12. Full Metal Jacket (1987, 117 Minutes, R) – Director Stanley Kubrick’s cruelest war film and his signature theme of dehumanization of man within a harsh social system is at its most apparent here. R. Lee Ermey as the master drill Sergeant Hartman who whips his recruits into obedience and conformity, won the part after Kubrick passed on Robert DeNiro. Matthew Modine and Arliss Howard, as Private Joker and Cowboy, are smarter than their peers but cave into male aggression and unit assimilation. The fantastic Vincent D’Onofrio as Private Leonard Lawrence is too damn pudgy, but instead of Leonard being kicked out of the Corp. he is left enlisted because he is an expert rifleman (this isn’t verbally brought up, it’s an assumption). The first half is tragedy, it’s also Kubrick’s intellectual triumph how much he can cover in six quick shots of montage. Over the years by critics, there has been stupid criticism that the second half of the film is weaker than the first half. It’s as if saying, it shouldn’t be there at all. Whatever. Different from other war movies, the enemy is seen at an indistinct distance. They’re targets, not people. The climactic sniper sequence is expertly staged in slow-motion and troops choreography. One scene’s revelation is that you can be thoroughly trained for combat and be top of your class and still be under the enemy’s rifle scope by one simple thoughtless mistake. How did you deal with a day’s debacle? You sing-along to the Mickey Mouse theme as a group.
13. The Falcon and the Snowman (1985, 131 Minutes, R) – One of the most intelligent screenplays (by Steven Zallian) ever written, but I bet today’s generation wouldn’t know that. One of the best performances ever by an actor and that would be Sean Penn (easily his best), but I bet today’s generation wouldn’t know that. Somehow, this 1985 John Schlesinger film has faded away and isn’t much talked about. In this factual story, the very bright Christopher Boyce (Timothy Hutton) dropped out of school so he could work for the message-routing center for the CIA and got his hands on sensitive material. He became coerced by his hyper-drug friend Daulton Lee (Penn) to sell United States secrets to the Russians at an embassy in Mexico, neither of them liking the CIA for their dirty tricks at influencing elections in Australia. They get blackmailed to trade bigger information, and partake in spy games in which they are the fall guys. No really, Penn was not Oscar nominated.
14. House of Games (1987, 101 Minutes, R) – Ultimate con artist movie, highly-stylized by the David Mamet wordsmith dialogue (this film is his director debut too). “It’s called a confidence game,” Joe Mantegna explains, coming clean after he has failed with mark Lindsay Crouse, a psychiatrist. Then the two fall for each other, and the buttoned-up honest person becomes suckered into participating in a big set-up to sting a big-rolling businessman. Every scene, implicit to the con or not, is a brilliant head game with the audience. Money is what we chase after in this life, and Mantegnas’ team are expert charlatans. But take away the money factor, and Mamet’s film is about the power to influence people. Dr. Margaret Ford (Crouse) has written a book called “Driven: Compulsion and Obsession in Everyday Life.” After some time spent participating criminal vices, she knows her book subject far too well.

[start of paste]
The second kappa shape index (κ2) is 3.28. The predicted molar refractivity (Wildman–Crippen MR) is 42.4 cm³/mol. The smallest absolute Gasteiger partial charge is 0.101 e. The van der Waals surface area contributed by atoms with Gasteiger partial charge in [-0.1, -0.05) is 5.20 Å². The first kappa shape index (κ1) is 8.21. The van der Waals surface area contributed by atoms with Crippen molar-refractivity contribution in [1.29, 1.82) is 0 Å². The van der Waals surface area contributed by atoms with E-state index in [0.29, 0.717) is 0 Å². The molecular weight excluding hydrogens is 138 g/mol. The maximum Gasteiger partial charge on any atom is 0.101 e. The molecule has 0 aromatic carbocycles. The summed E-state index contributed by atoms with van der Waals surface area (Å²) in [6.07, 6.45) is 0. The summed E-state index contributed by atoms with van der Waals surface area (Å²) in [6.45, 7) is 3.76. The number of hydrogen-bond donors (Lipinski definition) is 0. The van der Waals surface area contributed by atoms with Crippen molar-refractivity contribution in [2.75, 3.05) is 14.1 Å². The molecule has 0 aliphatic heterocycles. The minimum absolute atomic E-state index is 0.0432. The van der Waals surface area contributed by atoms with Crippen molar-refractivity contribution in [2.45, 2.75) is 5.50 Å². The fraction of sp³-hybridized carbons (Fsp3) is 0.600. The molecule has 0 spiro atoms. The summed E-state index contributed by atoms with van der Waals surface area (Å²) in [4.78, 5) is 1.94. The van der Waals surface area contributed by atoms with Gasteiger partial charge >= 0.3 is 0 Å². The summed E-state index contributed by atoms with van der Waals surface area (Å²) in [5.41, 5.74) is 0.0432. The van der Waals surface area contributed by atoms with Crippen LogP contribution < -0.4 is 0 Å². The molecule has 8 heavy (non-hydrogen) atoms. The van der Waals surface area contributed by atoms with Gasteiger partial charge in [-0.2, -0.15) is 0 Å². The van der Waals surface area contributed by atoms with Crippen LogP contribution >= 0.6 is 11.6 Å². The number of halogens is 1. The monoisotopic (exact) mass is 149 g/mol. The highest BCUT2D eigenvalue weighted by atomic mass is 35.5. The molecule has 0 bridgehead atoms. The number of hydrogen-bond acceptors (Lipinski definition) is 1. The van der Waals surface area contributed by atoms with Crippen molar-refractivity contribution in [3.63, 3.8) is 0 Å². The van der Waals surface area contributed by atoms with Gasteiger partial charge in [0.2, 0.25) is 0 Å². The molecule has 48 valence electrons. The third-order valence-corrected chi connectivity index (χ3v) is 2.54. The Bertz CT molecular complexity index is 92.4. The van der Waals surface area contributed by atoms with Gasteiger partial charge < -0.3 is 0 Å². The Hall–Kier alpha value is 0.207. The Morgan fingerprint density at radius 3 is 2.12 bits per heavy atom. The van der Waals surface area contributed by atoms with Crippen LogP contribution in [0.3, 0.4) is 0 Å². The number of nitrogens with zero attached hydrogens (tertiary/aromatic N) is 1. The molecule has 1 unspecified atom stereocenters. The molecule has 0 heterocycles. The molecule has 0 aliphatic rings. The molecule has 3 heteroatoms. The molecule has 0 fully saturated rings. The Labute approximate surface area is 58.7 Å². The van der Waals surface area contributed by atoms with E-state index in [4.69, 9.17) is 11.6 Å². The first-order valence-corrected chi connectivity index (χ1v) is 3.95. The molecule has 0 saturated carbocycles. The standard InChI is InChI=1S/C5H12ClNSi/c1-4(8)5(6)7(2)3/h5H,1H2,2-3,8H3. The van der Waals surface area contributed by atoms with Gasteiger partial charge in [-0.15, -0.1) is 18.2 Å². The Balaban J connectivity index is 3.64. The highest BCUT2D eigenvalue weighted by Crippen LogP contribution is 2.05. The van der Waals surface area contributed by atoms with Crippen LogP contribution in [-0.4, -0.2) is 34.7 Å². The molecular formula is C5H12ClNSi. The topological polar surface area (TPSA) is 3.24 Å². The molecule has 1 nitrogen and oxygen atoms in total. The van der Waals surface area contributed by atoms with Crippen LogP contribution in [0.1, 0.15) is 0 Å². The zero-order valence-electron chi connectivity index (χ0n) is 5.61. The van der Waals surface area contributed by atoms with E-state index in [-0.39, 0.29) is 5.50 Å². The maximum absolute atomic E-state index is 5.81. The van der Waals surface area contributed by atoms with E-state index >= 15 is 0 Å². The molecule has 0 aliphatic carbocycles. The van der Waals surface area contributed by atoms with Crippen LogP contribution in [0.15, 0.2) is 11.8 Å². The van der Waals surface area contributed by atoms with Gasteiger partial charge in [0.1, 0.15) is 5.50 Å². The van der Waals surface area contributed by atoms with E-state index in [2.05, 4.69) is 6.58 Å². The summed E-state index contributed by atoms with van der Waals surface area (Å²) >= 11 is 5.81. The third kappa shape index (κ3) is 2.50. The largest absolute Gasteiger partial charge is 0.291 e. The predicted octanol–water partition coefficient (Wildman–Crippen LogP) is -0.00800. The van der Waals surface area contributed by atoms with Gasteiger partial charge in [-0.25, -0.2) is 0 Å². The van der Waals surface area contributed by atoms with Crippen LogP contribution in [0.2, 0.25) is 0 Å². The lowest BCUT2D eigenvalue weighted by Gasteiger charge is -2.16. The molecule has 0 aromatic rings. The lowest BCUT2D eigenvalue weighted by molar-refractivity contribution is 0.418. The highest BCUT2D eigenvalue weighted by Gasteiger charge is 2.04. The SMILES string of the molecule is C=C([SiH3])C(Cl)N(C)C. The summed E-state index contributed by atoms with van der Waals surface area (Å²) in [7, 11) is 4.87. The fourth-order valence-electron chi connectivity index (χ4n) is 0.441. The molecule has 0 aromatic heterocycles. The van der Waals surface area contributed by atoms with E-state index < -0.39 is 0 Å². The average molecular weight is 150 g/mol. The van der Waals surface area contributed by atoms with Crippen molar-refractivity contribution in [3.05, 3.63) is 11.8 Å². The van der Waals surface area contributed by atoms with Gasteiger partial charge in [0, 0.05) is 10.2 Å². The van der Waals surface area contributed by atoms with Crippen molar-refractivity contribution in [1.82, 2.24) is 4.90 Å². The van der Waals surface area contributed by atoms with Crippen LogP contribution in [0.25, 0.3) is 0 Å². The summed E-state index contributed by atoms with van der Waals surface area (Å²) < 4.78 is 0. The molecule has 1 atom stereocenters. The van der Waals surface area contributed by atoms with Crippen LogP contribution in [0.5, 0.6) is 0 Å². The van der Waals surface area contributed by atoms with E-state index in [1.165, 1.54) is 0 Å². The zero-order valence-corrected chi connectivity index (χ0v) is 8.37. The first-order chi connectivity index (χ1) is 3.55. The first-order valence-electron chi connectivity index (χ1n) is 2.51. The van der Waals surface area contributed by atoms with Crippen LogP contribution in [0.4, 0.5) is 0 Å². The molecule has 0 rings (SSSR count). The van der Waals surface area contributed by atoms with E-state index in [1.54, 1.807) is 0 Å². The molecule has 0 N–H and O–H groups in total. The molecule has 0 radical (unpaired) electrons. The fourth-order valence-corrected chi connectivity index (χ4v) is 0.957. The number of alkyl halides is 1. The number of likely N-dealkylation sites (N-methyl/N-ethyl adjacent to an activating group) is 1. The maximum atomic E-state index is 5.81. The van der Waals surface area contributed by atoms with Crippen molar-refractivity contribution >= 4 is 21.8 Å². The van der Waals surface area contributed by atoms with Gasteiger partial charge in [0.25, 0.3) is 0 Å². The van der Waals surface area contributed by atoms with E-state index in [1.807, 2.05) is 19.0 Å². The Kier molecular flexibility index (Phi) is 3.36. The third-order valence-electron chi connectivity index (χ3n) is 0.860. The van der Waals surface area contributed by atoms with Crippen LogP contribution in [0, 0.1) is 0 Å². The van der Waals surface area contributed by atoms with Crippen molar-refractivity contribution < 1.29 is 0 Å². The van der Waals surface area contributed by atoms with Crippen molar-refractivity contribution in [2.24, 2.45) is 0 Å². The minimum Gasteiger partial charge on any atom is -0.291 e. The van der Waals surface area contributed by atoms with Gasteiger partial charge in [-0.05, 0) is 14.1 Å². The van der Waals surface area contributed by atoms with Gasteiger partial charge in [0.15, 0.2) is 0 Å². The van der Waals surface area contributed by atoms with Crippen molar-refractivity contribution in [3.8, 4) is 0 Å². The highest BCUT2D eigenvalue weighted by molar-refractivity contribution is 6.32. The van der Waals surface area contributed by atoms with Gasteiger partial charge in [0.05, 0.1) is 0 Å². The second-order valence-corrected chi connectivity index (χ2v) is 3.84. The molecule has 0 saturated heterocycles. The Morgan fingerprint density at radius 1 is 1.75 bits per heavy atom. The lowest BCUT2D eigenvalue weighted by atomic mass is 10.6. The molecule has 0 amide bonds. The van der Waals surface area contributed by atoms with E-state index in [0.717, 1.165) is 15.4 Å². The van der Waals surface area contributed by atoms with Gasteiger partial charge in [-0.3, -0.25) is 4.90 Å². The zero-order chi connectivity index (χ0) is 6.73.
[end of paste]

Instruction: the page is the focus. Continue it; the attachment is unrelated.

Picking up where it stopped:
15. Out of Africa (1985, 161 Minutes, PG) – Meryl Streep and Robert Redford, she a colonial coffee plantation owner and he a travelling big-game hunter. One of the lush romantic epics, intelligently told, and watch it over a long wispy afternoon at home with a carafe of tea by you. This is Africa before war and famine, the early 1900’s during the safaris and early experimentations with airplanes. Streep, as Karen Blixen from Denmark, is married to a baron (Klaus Maria Brandauer) who couldn’t be less interested at being home with his wife. Redford, the adventurer, makes flirtatious gestures with the lonely housewife. The colonial Africans are at first feared, then revered in Karen’s life, a long life for awhile until she seizes short torrid romance. You see Sydney Pollack’s film for the grandeur, for the romantic impulses, for the geopolitical overview of times past. And for Streep’s delicately cultured performance. I don’t expect stupid people who have never travelled or had an unusually sexy moment happen in their life to understand my choice here.
16. Atlantic City (1981, 104 Minutes, R) – Gripping fiction. Burt Lancaster in perhaps the greatest old man looks back and regrets his life role. Lancaster is Lou Pascal, a small time bookie and numbers runner who used to be a gangster. Lou says he once shared a prison cell with Bugsy Siegel. Lou as habit voyeurs on a bathing beauty Sally (Susan Sarandon, showing breasts). For extra money regularly tends to a bitchin’ old hag (Kate Reid) who has him on her beck and call. To bounce back from cowardice, he stumbles into a lucky cocaine deal that returns the feeling to him of being the Big Shot he once was. For starters, Lou wiggles into a close camaraderie with Sally, his object of desire.